Veteran Homelessness: “It doesn’t have to last forever.”
After serving in the Coast Guard, Shelley Gilbert was looking forward to spending more time with her two daughters and two grandchildren. Then she lost her job, her apartment, and moved into a hotel, trying to keep her family together. She was able to find work at a restaurant, but between the long hours on her feet and a long commute involving multiple buses and walking, she bruised her sciatic nerve. The pain left her unable to work and she went to the hospital for help.
While at the hospital, Ms. Gilbert was given a packet of information for veterans and learned about the services of Friendship Place in Washington, D.C. Her ordeal had taken place over 17 months and she wondered how she would ever be able to once again have a stable place to call home. Fortunately, Friendship Place is one of a growing number of organizations administering a relatively new program through the U.S. Department of Veterans Affairs called Supportive Services for Veteran Families (SSVF).
Ms. Gilbert’s story is not uncommon. She is one of an estimated 1.4 million households led by a veteran and living in poverty. With the federal government’s goal of ending veteran homelessness by 2015, keeping impoverished households out of homelessness is just as challenging and important as getting homeless veterans into housing.
Recently, at the conference of the National Alliance to End Homelessness, VA officials talked about this challenge. They noted that approximately 10 percent of veteran households living in poverty become homeless. What is it that leads a person to become homeless rather than remaining poor but housed? This is a question that has been repeatedly researched by social scientists.
Increasingly, it is recognized that it is very challenging to develop specific and accurate criteria for determining the factors that lead to homelessness. As a result, SSVF program administrators are being encouraged to use their resources to rapidly re-house households that are experiencing homelessness. The program is designed to be a flexible source of money to help families keep their housing or get into new housing. It can be used for car repairs and other purposes that are demonstrably connected to allowing a veteran to maintain their housing. But the persistent challenge of matching the right resources to the right people at the right time when resources are limited has led program administrators to lean more toward rapid re-housing efforts then prevention.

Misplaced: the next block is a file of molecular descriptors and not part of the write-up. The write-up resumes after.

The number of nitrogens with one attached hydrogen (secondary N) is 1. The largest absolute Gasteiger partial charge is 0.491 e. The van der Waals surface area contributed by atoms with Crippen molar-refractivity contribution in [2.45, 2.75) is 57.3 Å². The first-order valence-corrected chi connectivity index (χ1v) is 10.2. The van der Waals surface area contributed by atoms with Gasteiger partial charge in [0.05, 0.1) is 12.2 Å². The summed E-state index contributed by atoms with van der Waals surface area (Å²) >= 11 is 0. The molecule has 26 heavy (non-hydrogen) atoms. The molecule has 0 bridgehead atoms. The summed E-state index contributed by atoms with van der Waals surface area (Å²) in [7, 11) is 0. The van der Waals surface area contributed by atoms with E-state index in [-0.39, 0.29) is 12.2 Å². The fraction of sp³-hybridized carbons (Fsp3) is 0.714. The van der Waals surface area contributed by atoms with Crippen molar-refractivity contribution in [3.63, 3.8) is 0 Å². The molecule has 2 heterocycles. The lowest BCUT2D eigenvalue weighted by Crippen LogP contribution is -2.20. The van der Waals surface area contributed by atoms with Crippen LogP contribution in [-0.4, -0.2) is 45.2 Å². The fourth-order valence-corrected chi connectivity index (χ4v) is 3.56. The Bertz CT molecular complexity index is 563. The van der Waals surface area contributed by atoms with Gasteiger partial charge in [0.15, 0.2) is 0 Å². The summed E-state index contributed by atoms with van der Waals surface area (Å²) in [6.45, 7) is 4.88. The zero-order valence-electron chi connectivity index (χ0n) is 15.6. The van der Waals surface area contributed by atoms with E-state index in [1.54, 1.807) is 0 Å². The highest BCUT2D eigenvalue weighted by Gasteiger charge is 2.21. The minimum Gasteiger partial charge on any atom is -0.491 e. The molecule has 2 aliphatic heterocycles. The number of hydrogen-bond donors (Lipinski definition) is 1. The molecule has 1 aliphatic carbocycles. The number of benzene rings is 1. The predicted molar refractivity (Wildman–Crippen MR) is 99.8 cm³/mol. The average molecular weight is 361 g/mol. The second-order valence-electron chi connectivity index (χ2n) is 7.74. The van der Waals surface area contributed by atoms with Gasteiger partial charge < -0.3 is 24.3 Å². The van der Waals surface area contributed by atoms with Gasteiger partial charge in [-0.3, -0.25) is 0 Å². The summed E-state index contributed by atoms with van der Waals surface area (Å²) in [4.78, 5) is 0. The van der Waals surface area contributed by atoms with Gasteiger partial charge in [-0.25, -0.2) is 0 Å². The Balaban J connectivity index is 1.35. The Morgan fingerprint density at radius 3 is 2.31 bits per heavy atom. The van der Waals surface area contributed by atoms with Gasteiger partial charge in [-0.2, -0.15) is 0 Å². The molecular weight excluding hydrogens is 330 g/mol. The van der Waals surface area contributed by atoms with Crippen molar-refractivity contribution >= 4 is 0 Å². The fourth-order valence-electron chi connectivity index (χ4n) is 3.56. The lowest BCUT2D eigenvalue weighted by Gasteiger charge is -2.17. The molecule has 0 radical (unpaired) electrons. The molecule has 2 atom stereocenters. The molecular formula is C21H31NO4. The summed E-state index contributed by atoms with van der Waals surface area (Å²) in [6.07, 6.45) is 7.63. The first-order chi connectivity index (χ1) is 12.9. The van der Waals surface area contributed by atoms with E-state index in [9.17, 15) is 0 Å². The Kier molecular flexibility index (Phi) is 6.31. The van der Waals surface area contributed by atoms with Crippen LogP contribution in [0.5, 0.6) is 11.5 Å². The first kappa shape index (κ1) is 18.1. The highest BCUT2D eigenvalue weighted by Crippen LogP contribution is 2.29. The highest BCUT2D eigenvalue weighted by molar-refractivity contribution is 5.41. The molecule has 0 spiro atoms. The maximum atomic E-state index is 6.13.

Despite these new resources, VA officials stressed that they cannot meet the needs of veterans alone. They need the support of partnerships in communities to meet the needs of veterans who are not eligible for VA services and/or have needs that the VA simply cannot address. In Washington, D.C., the city’s Office of Veterans Affairs has helped forge relationships to better support veterans. In Philadelphia, one of the SSVF administrator’s, Project HOME, works with a variety of stakeholders, including the Philadelphia Veterans Multi-Service and Education Center, the Exelon Foundation, legal service providers, and the City’s Office of Supportive Housing to ensure there is a coordinated and collaborative intake process that can help meet various veteran needs.
Despite a 17.2 percent reduction in homelessness among veterans since 2009, more remains to be done if we are to keep veterans housed and move the more than 62,000 currently homeless veterans into housing. City leaders have a vital role in bringing stakeholders together to meet this goal.
When Ms. Gilbert began working with her case manager at Friendship Place, she was told that if she could find an apartment, she would be moved in within days. She found an apartment on Tuesday, and on Friday her family was moving into to a new home. “We moved into our new home on Veterans Day,” Ms. Gilbert recalled. “Our situation – it didn’t need to last forever, we just needed a little help and now I’m back.” Today, Shelley is not only at work as a medical technician, but she has saved enough money to buy a car. To give back, she shares her story, and is now a member of the Board of Directors for Friendship Place.
The bipartisan support for SSVF as a resource for veterans is a rare opportunity in the current fiscal climate. As cities see more SSVF resources in their communities, it is vital that the program be well integrated with existing efforts to serve veterans. To learn more about what you can do in your city to help the SSVF program succeed, contact the program’s regional coordinator for your area by calling (877) 737-0111, or contact me at firstname.lastname@example.org.